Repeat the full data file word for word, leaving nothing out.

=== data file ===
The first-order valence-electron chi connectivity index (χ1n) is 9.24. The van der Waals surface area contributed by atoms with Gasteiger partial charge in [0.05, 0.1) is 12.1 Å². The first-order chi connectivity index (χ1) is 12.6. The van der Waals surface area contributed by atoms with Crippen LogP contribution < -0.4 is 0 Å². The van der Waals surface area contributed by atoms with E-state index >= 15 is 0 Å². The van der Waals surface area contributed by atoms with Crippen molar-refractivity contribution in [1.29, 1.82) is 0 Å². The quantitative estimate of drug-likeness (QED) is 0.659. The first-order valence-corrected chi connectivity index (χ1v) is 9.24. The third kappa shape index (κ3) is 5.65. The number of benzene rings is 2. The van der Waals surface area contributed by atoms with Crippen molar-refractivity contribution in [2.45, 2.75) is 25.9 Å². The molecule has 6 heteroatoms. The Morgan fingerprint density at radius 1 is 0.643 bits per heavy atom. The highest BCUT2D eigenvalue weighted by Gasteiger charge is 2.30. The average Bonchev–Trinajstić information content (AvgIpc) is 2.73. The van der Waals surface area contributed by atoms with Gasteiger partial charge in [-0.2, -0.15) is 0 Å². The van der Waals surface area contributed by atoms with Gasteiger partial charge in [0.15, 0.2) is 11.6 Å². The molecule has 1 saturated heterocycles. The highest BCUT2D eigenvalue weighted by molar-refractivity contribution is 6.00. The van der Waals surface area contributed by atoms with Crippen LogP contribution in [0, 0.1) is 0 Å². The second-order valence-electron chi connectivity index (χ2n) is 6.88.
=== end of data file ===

The first-order valence-electron chi connectivity index (χ1n) is 9.24. The van der Waals surface area contributed by atoms with Gasteiger partial charge in [0.05, 0.1) is 12.1 Å². The first-order chi connectivity index (χ1) is 12.6. The van der Waals surface area contributed by atoms with Crippen LogP contribution < -0.4 is 0 Å². The van der Waals surface area contributed by atoms with E-state index >= 15 is 0 Å². The van der Waals surface area contributed by atoms with Crippen molar-refractivity contribution in [1.29, 1.82) is 0 Å². The quantitative estimate of drug-likeness (QED) is 0.659. The first-order valence-corrected chi connectivity index (χ1v) is 9.24. The third kappa shape index (κ3) is 5.65. The number of benzene rings is 2. The van der Waals surface area contributed by atoms with Crippen molar-refractivity contribution in [2.45, 2.75) is 25.9 Å². The molecule has 6 heteroatoms. The Morgan fingerprint density at radius 1 is 0.643 bits per heavy atom. The highest BCUT2D eigenvalue weighted by Gasteiger charge is 2.30. The average Bonchev–Trinajstić information content (AvgIpc) is 2.73. The van der Waals surface area contributed by atoms with Gasteiger partial charge in [-0.2, -0.15) is 0 Å². The van der Waals surface area contributed by atoms with Gasteiger partial charge in [0.15, 0.2) is 11.6 Å². The molecule has 1 saturated heterocycles. The highest BCUT2D eigenvalue weighted by molar-refractivity contribution is 6.00. The van der Waals surface area contributed by atoms with Crippen LogP contribution in [0, 0.1) is 0 Å². The second-order valence-electron chi connectivity index (χ2n) is 6.88.